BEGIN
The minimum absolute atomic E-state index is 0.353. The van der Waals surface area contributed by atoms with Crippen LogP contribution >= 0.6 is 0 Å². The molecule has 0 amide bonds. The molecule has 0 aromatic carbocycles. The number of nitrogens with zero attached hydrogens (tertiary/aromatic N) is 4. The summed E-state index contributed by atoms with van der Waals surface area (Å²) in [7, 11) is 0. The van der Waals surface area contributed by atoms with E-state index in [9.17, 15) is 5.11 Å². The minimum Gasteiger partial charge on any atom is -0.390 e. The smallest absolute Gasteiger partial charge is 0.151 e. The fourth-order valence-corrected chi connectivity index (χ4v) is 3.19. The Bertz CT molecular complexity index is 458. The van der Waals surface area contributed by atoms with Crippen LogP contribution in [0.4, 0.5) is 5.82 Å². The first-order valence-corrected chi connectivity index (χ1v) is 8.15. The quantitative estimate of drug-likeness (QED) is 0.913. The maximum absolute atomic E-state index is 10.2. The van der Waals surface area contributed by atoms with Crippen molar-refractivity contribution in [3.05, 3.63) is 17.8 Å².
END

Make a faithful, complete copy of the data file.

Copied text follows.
The minimum absolute atomic E-state index is 0.353. The van der Waals surface area contributed by atoms with Crippen LogP contribution >= 0.6 is 0 Å². The molecule has 0 amide bonds. The molecule has 0 aromatic carbocycles. The number of nitrogens with zero attached hydrogens (tertiary/aromatic N) is 4. The summed E-state index contributed by atoms with van der Waals surface area (Å²) in [7, 11) is 0. The van der Waals surface area contributed by atoms with E-state index in [9.17, 15) is 5.11 Å². The minimum Gasteiger partial charge on any atom is -0.390 e. The smallest absolute Gasteiger partial charge is 0.151 e. The fourth-order valence-corrected chi connectivity index (χ4v) is 3.19. The Bertz CT molecular complexity index is 458. The van der Waals surface area contributed by atoms with Crippen LogP contribution in [0.4, 0.5) is 5.82 Å². The first-order valence-corrected chi connectivity index (χ1v) is 8.15. The quantitative estimate of drug-likeness (QED) is 0.913. The maximum absolute atomic E-state index is 10.2. The van der Waals surface area contributed by atoms with Crippen molar-refractivity contribution in [3.05, 3.63) is 17.8 Å².